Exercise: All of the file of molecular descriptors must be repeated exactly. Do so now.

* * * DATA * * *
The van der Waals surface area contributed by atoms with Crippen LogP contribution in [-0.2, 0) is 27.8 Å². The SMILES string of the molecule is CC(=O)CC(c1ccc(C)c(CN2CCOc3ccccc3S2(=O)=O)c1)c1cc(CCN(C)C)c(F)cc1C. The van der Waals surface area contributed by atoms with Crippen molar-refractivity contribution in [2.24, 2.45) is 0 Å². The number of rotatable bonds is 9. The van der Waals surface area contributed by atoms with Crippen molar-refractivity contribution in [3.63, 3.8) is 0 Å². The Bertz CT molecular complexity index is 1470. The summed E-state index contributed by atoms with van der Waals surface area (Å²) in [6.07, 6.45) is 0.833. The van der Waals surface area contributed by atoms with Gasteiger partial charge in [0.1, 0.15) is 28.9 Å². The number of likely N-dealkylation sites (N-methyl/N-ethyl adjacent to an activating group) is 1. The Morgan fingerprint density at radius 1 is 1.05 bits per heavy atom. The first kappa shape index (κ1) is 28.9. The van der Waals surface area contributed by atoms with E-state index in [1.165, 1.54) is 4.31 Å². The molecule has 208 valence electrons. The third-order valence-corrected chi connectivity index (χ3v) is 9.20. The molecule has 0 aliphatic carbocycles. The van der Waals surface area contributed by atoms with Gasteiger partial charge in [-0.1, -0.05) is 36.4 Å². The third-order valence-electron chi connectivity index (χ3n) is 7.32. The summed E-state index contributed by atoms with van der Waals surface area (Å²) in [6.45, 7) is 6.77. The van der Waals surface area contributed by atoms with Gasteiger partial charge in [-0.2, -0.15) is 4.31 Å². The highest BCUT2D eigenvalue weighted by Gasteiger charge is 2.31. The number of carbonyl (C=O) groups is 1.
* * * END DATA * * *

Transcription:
The van der Waals surface area contributed by atoms with Crippen LogP contribution in [-0.2, 0) is 27.8 Å². The SMILES string of the molecule is CC(=O)CC(c1ccc(C)c(CN2CCOc3ccccc3S2(=O)=O)c1)c1cc(CCN(C)C)c(F)cc1C. The van der Waals surface area contributed by atoms with Crippen molar-refractivity contribution in [2.24, 2.45) is 0 Å². The number of rotatable bonds is 9. The van der Waals surface area contributed by atoms with Crippen molar-refractivity contribution in [3.63, 3.8) is 0 Å². The Bertz CT molecular complexity index is 1470. The summed E-state index contributed by atoms with van der Waals surface area (Å²) in [6.07, 6.45) is 0.833. The van der Waals surface area contributed by atoms with Gasteiger partial charge in [0.1, 0.15) is 28.9 Å². The number of likely N-dealkylation sites (N-methyl/N-ethyl adjacent to an activating group) is 1. The Morgan fingerprint density at radius 1 is 1.05 bits per heavy atom. The first kappa shape index (κ1) is 28.9. The van der Waals surface area contributed by atoms with E-state index in [1.165, 1.54) is 4.31 Å². The molecule has 208 valence electrons. The third-order valence-corrected chi connectivity index (χ3v) is 9.20. The molecule has 0 aliphatic carbocycles. The van der Waals surface area contributed by atoms with Gasteiger partial charge in [-0.1, -0.05) is 36.4 Å². The third-order valence-electron chi connectivity index (χ3n) is 7.32. The summed E-state index contributed by atoms with van der Waals surface area (Å²) in [6.45, 7) is 6.77. The van der Waals surface area contributed by atoms with Gasteiger partial charge in [-0.2, -0.15) is 4.31 Å². The highest BCUT2D eigenvalue weighted by Gasteiger charge is 2.31. The number of carbonyl (C=O) groups is 1.